A parents group plans to oppose a school board decision to move sixth-grade students from overcrowded elementary schools in the Fort Meade area to MacArthur Middle School.
School administrators want to go ahead with the move although they do not have the property on whichto build a middle school in the Fort Meade area. Parents, however, say they fear the move will overcrowd MacArthur Middle and say all plans should be put on hold.
"Our children are not going to get the deal they originally thought," said Donna Rudd, a MacArthur parent. "They took away the pie. They don't even have the ground to put the building on. Who knows how long it is going to take?"
The 150 parents who met at MacArthur Middle Tuesday night want to present a united front to the school board,which meets Jan. 22. They voted to oppose moving any pupils until the completion of the new middle school -- which could be several yearsaway.
But the board has already decided to move the pupils this fall; the only issue before board members is whether separate staffs are needed for the current seventh-and eighth-grade students and for the incoming sixth-graders.
"The question is not whether sixth-grade students should be in a middle school," said Mary Smedley, a parentof a MacArthur student. "The question is whether MacArthur can accommodate the sixth-grade students. If we put more students in here, I think we will have a lot of unhappy parents."
The school board voted in fall 1990 to move sixth-grade students out of nine Fort Meade-area elementary schools into MacArthur. Jean Peterson, a member of the Citizens Advisory Council, said parents agreed because they were toldthe administration had land at Fort Meade to build a middle school. The CAC acts as a liaison between the Board of Education and schools.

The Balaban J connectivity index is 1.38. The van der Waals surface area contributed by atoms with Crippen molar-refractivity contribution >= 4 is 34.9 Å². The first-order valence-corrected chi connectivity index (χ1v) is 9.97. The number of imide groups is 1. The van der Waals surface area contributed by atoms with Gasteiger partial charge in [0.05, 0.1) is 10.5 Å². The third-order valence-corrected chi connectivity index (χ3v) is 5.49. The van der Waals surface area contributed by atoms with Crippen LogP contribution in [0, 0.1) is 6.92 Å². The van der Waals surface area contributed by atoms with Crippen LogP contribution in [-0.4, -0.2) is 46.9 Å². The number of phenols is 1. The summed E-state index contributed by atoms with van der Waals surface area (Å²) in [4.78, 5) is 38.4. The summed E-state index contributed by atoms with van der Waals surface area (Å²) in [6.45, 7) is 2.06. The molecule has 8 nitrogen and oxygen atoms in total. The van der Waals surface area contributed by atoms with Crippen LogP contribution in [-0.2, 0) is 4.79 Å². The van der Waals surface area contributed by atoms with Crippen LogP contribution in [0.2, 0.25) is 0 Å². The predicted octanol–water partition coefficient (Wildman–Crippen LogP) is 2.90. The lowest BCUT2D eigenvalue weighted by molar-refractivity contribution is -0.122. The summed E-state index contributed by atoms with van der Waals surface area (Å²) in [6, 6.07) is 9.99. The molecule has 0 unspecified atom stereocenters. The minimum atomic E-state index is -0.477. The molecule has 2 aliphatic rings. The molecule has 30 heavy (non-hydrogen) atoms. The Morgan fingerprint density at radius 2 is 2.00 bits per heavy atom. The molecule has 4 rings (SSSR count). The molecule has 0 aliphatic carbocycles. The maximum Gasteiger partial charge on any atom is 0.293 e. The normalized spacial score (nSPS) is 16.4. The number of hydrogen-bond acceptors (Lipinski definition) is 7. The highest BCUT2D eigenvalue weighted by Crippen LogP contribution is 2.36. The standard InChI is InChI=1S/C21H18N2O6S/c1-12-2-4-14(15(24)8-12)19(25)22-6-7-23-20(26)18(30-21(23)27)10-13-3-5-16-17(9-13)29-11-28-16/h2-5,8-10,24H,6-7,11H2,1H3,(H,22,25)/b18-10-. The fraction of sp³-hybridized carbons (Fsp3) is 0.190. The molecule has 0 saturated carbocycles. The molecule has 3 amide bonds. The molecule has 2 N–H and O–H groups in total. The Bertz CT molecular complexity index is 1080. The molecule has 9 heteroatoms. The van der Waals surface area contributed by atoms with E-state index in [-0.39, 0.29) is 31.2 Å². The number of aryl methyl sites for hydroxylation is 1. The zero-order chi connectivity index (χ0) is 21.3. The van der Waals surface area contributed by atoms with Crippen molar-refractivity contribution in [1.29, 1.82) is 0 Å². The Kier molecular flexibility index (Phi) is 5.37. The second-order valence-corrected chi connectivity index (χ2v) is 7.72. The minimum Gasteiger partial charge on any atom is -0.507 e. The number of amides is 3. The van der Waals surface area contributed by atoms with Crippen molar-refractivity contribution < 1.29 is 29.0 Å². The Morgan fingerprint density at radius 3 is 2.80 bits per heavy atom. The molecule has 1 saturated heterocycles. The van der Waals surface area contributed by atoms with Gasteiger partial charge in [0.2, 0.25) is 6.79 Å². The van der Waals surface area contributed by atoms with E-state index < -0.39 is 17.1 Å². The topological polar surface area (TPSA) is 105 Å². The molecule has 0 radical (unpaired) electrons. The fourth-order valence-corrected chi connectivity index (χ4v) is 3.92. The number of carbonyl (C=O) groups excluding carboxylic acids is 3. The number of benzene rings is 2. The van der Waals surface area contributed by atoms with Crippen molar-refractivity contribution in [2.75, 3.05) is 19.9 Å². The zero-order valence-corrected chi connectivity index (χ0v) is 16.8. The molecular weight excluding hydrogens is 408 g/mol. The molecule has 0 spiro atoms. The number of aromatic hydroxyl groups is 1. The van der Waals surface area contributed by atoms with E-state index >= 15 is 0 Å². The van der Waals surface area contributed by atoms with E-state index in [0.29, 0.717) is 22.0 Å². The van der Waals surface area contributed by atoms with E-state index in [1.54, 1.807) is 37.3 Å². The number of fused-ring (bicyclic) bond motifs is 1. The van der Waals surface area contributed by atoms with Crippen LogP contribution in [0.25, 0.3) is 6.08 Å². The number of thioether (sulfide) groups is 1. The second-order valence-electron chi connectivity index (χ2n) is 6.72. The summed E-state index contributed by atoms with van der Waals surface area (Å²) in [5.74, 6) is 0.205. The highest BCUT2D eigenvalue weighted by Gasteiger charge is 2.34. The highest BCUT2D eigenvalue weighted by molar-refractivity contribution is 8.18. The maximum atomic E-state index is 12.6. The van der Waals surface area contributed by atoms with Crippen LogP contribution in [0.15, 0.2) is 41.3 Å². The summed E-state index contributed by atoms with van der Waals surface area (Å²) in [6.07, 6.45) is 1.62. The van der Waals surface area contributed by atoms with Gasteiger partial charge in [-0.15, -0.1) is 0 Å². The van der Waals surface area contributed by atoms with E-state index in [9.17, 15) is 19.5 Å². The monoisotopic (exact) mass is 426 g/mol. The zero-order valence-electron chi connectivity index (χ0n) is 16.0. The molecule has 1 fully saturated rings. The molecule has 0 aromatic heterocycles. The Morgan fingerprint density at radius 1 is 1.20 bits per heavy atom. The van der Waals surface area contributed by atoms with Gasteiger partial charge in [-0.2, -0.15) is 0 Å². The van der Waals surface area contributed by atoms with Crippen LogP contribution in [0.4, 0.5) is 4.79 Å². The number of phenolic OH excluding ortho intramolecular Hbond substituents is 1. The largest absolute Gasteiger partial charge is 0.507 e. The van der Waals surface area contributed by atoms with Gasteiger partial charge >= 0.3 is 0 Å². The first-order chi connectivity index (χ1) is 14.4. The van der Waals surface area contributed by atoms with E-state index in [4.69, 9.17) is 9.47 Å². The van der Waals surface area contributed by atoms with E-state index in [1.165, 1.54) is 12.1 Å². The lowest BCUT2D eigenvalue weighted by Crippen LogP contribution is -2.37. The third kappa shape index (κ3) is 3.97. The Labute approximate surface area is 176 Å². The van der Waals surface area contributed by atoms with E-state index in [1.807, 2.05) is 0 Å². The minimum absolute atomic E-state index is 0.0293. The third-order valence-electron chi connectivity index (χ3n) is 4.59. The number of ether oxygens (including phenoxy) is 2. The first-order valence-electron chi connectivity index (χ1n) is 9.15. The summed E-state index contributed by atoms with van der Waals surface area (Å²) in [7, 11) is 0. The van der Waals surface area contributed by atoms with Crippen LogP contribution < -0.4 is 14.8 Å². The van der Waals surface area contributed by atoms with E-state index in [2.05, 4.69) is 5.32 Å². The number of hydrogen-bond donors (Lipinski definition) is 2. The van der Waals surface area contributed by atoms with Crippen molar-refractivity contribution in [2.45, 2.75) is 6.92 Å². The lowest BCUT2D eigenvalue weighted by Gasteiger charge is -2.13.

The move to MacArthur would only be for about one year. When the new school was completed, about half of the sixth-graders would move out of MacArthur and into the new building, which will house approximately 800 sixth- through eight-grade students.
Last year, Petersonsaid, parents found out the school board did not have the land. Negotiations between Fort Meade and school officials are being held up because the Army may need to land for a new military school.
Many parents said they were concerned about staffing at MacArthur and whether the incoming sixth-graders would take programs and staff away from the current students. School officials who attended Tuesday's meetingsaid that no programs would be diminished and that staffing would increase to accommodate the extra children.
However, MacArthur wouldbe overcrowded, school officials said. The middle school currently has 972 students. That total is projected to go up to 1,573 with the addition of more than 550 sixth-grade students, which would put the school over county capacity by nearly 100.
Cheryl Wilhoyte, assistant superintendent of instruction and school administration, said MacArthur can handle the extra children, although some of the other elementaries cannot.
For example, Harman Elementary has a capacity of 439 pupils. Including sixth-graders, this year's enrollment is 602.
"It is important to look at the crowding issue at our elementary schools," Wilhoyte told the parents. "There is space at MacArthur to handle these people."
Ronald Beckett, assistant superintendent of support services for the county school system, said officials thought theproperty at Fort Meade was in hand, but "we never assumed we had it."
Beckett said Fort Meade is the preferred site, but if a decisionisn't made by early summer, the administration will construct the $13 million school on 30 acres it owns at Russett Center, a developmentbeing built in nearby Maryland City.
Once the land is secured, Beckett said, it will take about two years to build the school, assuming money is available.